Seeing a difference: OUWB students collect eyeglasses for villagers in Sri Lanka
An image of the glasses and students involved in the drive
From left, Vincent Le, Rima Stepanian, and Dinasha Dahanayake - members of OUWB's OIG e-board - take time to pose for a photo in front of glasses collected for villagers in Sri Lanka.

An Oakland University William Beaumont School of Medicine student interest group recently collected more than 200 pairs of eyeglasses that were distributed at a vision clinic in Sri Lanka.

OUWB’s Ophthalmology Interest Group (OIG) led the late 2022 drive that repurposed unused pairs of eyeglasses from optometry and ophthalmology offices throughout southeast Michigan.

OIG representatives also asked their OUWB classmates to donate if they had any extra pairs of glasses.

“The response that we got was way more than we expected,” said Rima Stepanian, M2, president, OIG.

“When we were picking them up, some places had boxes and boxes. It was really cool seeing (how) when we had a need and reached out to the community, they responded.”

“A lot of the optometry and ophthalmology offices in the area have expressed a really big interest in seeing where the glasses were going,” said Vincent Le, M1 representative, OIG.

“A lot of these places said that they get a bunch of glasses every month and they just don't know what to do with them.”

‘Priority…to give back’

Connecting the glasses collected in southeast Michigan with Sri Lankan villagers was facilitated by Dinasha Dahanayake, M3.

Dahanayake, who is an immigrant from Sri Lanka, organized a vision clinic there for the second year in a row.

It’s all part of a mission she has to give back to the place she grew up.

“I’m always grateful that I was able to come to the U.S. and get a good education and be able to have all these resources, communities, and networks,” said Dahanayake. “It has always been a priority for me to give back to more underserved communities, whether that’s locally or globally.”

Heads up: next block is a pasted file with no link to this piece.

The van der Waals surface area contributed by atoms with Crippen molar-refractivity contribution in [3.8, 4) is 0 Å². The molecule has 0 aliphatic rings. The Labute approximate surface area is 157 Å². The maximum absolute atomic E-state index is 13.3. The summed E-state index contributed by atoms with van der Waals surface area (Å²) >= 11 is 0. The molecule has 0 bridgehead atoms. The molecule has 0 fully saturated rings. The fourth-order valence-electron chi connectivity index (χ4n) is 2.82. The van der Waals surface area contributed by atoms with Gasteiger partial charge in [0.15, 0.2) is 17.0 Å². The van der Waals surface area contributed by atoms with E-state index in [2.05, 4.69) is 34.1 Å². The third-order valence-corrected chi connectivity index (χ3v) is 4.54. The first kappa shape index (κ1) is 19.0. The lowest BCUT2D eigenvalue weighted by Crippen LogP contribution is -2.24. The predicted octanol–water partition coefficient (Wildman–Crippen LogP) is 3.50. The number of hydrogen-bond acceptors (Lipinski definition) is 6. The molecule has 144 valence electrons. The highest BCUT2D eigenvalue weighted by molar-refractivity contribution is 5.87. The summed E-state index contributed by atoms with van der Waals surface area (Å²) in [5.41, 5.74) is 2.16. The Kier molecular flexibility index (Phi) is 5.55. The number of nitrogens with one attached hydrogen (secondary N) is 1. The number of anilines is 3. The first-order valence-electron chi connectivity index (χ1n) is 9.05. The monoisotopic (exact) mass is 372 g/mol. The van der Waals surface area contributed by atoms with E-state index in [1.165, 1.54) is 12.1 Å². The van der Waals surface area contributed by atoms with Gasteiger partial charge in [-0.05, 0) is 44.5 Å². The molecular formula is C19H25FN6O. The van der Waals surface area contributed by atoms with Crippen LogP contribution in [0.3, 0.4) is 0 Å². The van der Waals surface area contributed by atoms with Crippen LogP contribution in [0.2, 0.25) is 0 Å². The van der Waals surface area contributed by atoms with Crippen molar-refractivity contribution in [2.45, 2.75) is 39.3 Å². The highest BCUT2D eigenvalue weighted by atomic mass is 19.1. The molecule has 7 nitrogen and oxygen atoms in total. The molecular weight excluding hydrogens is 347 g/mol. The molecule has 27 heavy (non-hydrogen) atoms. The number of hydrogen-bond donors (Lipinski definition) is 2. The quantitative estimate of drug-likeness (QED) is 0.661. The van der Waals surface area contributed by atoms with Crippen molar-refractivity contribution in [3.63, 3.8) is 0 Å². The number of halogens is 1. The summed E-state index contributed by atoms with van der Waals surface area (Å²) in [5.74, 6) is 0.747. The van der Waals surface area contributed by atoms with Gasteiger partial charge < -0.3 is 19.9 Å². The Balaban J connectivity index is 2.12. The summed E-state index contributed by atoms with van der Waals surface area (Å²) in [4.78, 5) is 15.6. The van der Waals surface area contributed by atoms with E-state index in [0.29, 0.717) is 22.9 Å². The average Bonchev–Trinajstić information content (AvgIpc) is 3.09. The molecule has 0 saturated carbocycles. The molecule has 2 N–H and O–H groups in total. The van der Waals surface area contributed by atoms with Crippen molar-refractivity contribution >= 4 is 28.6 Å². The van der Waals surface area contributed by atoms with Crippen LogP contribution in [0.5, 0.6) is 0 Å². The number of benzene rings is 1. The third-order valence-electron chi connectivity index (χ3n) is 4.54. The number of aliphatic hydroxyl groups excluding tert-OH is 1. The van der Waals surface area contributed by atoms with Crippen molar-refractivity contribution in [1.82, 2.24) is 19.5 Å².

An image of a student prepping glasses for distribution
Dahanayake, who is an immigrant from Sri Lanka, organized a vision clinic there for the second year in a row.

Previously, glasses were bought with monies raised via fundraising. This year, she reached out to the executive board of OIG to collaborate.

Forrest Bohler, M1 representative, OIG, compiled a list of more than 30 potential sources.

In the following weeks, members of OIG would call the locations, ask if they had any glasses they could take, and pick them up from the store. In addition to what they gathered from the store, many of their classmates got involved and donated old glasses.

The clinic organized by Dahanayake was held on Dec. 26, 2022, at a temple in Sigiriya with assistance from local community members and ophthalmologists. To ensure a fair process, the organizers randomly selected 10 villagers from several districts throughout the country to meet at the location for a total of more than 270 attendees.

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Opticians conducted basic exams to find glasses that best fit the individual’s face and vision needs. If there wasn’t a pair with the prescription the person needed, the coordinators gave them a frame of their liking to be fitted with lenses at a discounted price at a local collaborating optician’s store.

In addition to the glasses, Dahanayake and her fellow coordinators gave away $500 worth of groceries to about 50 randomly-selected individuals.

Dahanayake said she hopes to hold a vision clinic each time she returns to Sri Lanka.

“A lot of people put the priority less on their health when food, water, and shelter is (scarce),” she said. “Their vision and their health deteriorate because of it. Being able to help in certain ways where they’re able to put that priority back onto their own health, which affects all domains of life…being able to contribute to that, in little ways, is always nice.”

‘Very, very excited’

Several OIG board members said the response to the drive made them hopeful for future events.

The organization has big plans for the future, too, including conducting their own vision screening in collaboration with at least one local nonprofit organization.

“(They have) a lot of people basically saying, ‘I don’t know where to get my eyes checked out. I have no resources,’” said Stepanian. “Even if they do find a place, there’s a barrier because of language.”

Overall, Stepanian said OIG members are “very, very excited.”

“Ophthalmology is a very small field and it’s kind of hard to get this training and experience early on,” she said. “We’re hoping to make this a lasting thing so that people who are interested can practice and gain some extra skills.”

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